Joseph Parker of New Zealand (30-2, 21 KOs) made himself relevant again in the heavyweight division with his best performance in years Saturday in Manchester, England. Parker blasted Derek Chisora of England (32-12, 23 KOs) through 12 hard rounds with three knockdowns to win their rematch in style.
The ringside judges saw a different fight, with scorecards reading far too narrow at 115-110, 115-111, and 114-112 for Parker – making all three knockdowns crucial to the win.
“He was one tough guy, honestly,” said Parker. “He never stopped coming, to the end.” Weighing in at his highest ever at 251 pounds, Parker said he felt much stronger than in his first fight with Chisora.
“It was a brilliant fight,” said Matchroom Boxing promoter Eddie Hearn. “Derek Chisora is not human. How that fight went 12 rounds, I'll never know. (Parker) needed to box as well as he did to beat Derek Chisora tonight. The career's alive and kicking. It's a brilliant end to 2021.”
Parker offensive effort heavy on uppercuts
Parker knew a loss would be a disaster for him and knew he wouldn't advance his cause much merely by squeaking through the cards as he did in the first fight. Under the guidance of trainer Andy Lee in their second fight together, Parker delivered much more offensive fire, scoring with accurate combinations to head and body. His hooks and right uppercut led the way.
It seemed Parker would cut things short multiple times through the fight. But Chisora made him work hard for the win.
Parker hurt Chisora in the third round, leaving the Brit on wobbly legs. Chisora made it to the bell on sheer muscle memory and a veteran's determination. Parker kept it up, hoping the feverish pace combined with two years of ring rust would be too much for the 37-year-old warhorse Chisora and sent him into the ropes for the first knockdown in round four. Chisora kept taking punches under the watchful eye of referee Howard Foster.
Parker scored two more knockdowns in the seventh and ninth rounds. Chisora wouldn't yield. If he was heading for the end of his career, he was going out in a blaze of glory.
Applause for trainer Andy Lee's approach with Parker in the corner. Lee remained clear, calm, and direct with his instructions throughout the bout. It's proving to be a good match.
“You've been an absolutely fucking warrior. I need you to go to war!” said Chisora's trainer Dave Coldwell before the final round. With Parker well ahead, Lee cautioned the Kiwi to be careful as he knew Chisora had nothing to lose. Chisora's loyal British fans cheered him to the final bell, helping fuel punches with what little Chisora had left.
“We practiced, practiced, practiced the jab/uppercut in the gym,” explained Parker. “What a Christmas present! “I followed the game plan as best I can, but there's still improvements to be made. I just rushed it. I should have sat down on my punches.” Lee said, “He's dedicated himself. I'm so proud of him.”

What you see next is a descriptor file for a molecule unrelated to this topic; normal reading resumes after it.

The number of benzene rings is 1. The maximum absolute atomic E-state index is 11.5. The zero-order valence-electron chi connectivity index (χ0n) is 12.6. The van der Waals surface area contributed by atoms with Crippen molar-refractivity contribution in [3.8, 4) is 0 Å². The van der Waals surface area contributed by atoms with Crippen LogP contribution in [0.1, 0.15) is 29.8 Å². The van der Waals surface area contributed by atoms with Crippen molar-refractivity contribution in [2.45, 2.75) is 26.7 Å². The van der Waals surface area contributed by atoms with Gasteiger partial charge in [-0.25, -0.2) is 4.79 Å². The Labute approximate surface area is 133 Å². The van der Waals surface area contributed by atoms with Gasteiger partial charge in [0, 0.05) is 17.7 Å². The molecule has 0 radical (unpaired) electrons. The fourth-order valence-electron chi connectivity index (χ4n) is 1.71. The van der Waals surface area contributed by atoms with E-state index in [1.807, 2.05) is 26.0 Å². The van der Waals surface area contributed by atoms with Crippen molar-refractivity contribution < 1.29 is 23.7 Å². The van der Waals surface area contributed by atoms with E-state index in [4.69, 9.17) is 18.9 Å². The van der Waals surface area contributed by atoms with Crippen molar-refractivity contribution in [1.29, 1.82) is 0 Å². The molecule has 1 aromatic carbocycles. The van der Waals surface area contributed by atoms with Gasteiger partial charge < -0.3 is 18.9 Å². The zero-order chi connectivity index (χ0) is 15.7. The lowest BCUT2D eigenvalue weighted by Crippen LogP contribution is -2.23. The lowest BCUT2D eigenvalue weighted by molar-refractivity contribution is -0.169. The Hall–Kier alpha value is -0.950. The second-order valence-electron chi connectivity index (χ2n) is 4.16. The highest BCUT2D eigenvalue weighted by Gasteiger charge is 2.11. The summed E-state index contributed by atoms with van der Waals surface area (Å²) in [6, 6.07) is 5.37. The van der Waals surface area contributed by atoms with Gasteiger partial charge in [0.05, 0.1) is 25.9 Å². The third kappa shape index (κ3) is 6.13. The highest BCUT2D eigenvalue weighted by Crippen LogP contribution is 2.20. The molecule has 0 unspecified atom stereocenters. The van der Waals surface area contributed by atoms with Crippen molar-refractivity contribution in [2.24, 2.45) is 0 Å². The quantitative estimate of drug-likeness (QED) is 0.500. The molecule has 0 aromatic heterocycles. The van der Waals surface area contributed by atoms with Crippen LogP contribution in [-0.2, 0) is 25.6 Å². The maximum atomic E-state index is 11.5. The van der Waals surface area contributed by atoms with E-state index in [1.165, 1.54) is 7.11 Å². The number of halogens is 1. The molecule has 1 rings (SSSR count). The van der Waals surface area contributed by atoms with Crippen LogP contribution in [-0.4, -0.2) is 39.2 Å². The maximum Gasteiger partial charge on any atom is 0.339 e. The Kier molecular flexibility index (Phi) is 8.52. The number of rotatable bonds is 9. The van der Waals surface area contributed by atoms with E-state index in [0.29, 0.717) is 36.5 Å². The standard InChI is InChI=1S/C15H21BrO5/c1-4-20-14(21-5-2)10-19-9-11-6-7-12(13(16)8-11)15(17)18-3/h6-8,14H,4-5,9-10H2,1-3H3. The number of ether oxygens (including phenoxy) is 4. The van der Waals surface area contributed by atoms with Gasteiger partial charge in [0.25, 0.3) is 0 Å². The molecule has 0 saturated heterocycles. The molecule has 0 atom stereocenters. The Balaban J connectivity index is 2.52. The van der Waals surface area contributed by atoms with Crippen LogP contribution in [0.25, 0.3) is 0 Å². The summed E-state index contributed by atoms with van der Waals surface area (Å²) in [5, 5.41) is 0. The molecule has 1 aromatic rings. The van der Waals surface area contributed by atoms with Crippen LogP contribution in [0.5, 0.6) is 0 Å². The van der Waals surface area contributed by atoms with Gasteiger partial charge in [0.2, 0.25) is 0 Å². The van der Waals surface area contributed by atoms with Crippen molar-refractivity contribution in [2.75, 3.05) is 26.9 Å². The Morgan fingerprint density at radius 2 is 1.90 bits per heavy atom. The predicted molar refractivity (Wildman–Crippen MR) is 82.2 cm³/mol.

Parker repeatedly praised the effort put out by Chisora. “I'm telling you, he's a credit to the sport of boxing, very entertaining.” If Chisora makes his exit from boxing, he can hold his head high.
Hearn said Parker is now in a position to challenge the champions down the line after the beltholders sort things out, mentioning a matchup with undefeated Croatian Filip Hrgovic.
Alen Babic survives scare from David Spilmont
Heavyweight prospect Alen “The Savage” Babic of Croatia (10-0, 10 KOs) got a scare from a competitive David Spilmont of France (11-8-1, 7 KOs) before getting his tenth knockout in ten fights in the sixth round. Spilmont had more guts and pop than Babic realized, as the Croatian got rocked in the second and third rounds before he buckled down and took care of business.
Babic took the fight on two weeks' notice in his fourth bout of 2021 and admitted he hadn't shown Spilmont any respect. “You can't overlook any opponent,” said Babic, who says he needs to improve his skills.
Promoter Eddie Hearn agreed Babic isn't ready to tackle his next goal, a bridgerweight division championship fight against Oscar Rivas.
Undercard roundup from Manchester
Last-minute opponents have been lighting up the A-side in the UK all year. Add French super middleweight Kevin Lele Sadjo (17-0, 15 KOs) to the list; Sadjo took out crowd favorite ‘Little Lever's Meat Cleaver' Jack Cullen (20-3-1, 9 KOs) with a thunderbolt left hook to the body, ending the co-main event at 1:11 of round six. Sadjo is now the EBU European Super-Middleweight titleholder.
British super-middleweight talent Lerrone Richards (16-0, 3 KOs) maintained his unbeaten record after a competitive scrap with IBO World Champion Carlos Gongora of Ecuador (20-1, 15 KOs) by a narrow split decision. Scorecards read 115-113 twice for Richards and 1116-112 for Gongora.
Manchester's super featherweight contender Zelfa Barrett (28-1, 16 KOs) handled Bruno Tarimo of Australia (26-3-2, 5 KOs) with ease, scoring a third-round knockdown en route to the unanimous decision. Scores were 117-110 twice and 116-111.
In a pair of cruiserweight contests, David Nyika of New Zealand (2-0, 2 KO) got the win when Anthony Carpin of France (5-7-2, 2 KOs) was forced to retire after one round due to a biceps injury.
Jordan' Troublesome' Thompson of Manchester (12-0, 10 KOs) dished out a first-round KO of Piotr Budziszewski of Poland (4-1, 2 KOs).
Super-Lightweight prospect Sandy Ryan (3-0, 1 KO) got the expected win against Maria Soledad Caprialo of Argentina (7-14-4).
Anthony Crolla-trained lightweight Rhiannon Dixon (4-0; pictured above) of Lancashire won her fourth pro bout over a wildly outgunned Vaida Masiokaite (2-13-4) of Lithuania, a last-minute opponent with no business being there.